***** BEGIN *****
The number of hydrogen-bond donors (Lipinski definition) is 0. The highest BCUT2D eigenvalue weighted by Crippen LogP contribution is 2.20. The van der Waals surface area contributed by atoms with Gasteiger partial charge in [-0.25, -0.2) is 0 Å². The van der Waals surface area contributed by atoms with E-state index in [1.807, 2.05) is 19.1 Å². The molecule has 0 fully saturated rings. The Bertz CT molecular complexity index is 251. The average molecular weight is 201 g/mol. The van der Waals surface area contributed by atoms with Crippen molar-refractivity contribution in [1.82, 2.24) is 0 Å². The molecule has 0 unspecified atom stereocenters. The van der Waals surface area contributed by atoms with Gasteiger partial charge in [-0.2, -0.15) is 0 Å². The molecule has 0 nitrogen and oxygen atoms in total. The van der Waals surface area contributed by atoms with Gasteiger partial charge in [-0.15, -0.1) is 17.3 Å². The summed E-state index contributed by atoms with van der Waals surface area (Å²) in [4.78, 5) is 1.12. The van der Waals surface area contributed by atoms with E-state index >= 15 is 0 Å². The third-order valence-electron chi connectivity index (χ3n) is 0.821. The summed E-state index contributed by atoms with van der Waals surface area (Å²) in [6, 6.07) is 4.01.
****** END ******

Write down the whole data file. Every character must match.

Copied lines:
The number of hydrogen-bond donors (Lipinski definition) is 0. The highest BCUT2D eigenvalue weighted by Crippen LogP contribution is 2.20. The van der Waals surface area contributed by atoms with Gasteiger partial charge in [-0.25, -0.2) is 0 Å². The van der Waals surface area contributed by atoms with E-state index in [1.807, 2.05) is 19.1 Å². The molecule has 0 fully saturated rings. The Bertz CT molecular complexity index is 251. The average molecular weight is 201 g/mol. The van der Waals surface area contributed by atoms with Crippen molar-refractivity contribution in [1.82, 2.24) is 0 Å². The molecule has 0 unspecified atom stereocenters. The van der Waals surface area contributed by atoms with Gasteiger partial charge in [-0.2, -0.15) is 0 Å². The molecule has 0 nitrogen and oxygen atoms in total. The van der Waals surface area contributed by atoms with Gasteiger partial charge in [-0.15, -0.1) is 17.3 Å². The summed E-state index contributed by atoms with van der Waals surface area (Å²) in [4.78, 5) is 1.12. The van der Waals surface area contributed by atoms with E-state index >= 15 is 0 Å². The third-order valence-electron chi connectivity index (χ3n) is 0.821. The summed E-state index contributed by atoms with van der Waals surface area (Å²) in [6, 6.07) is 4.01.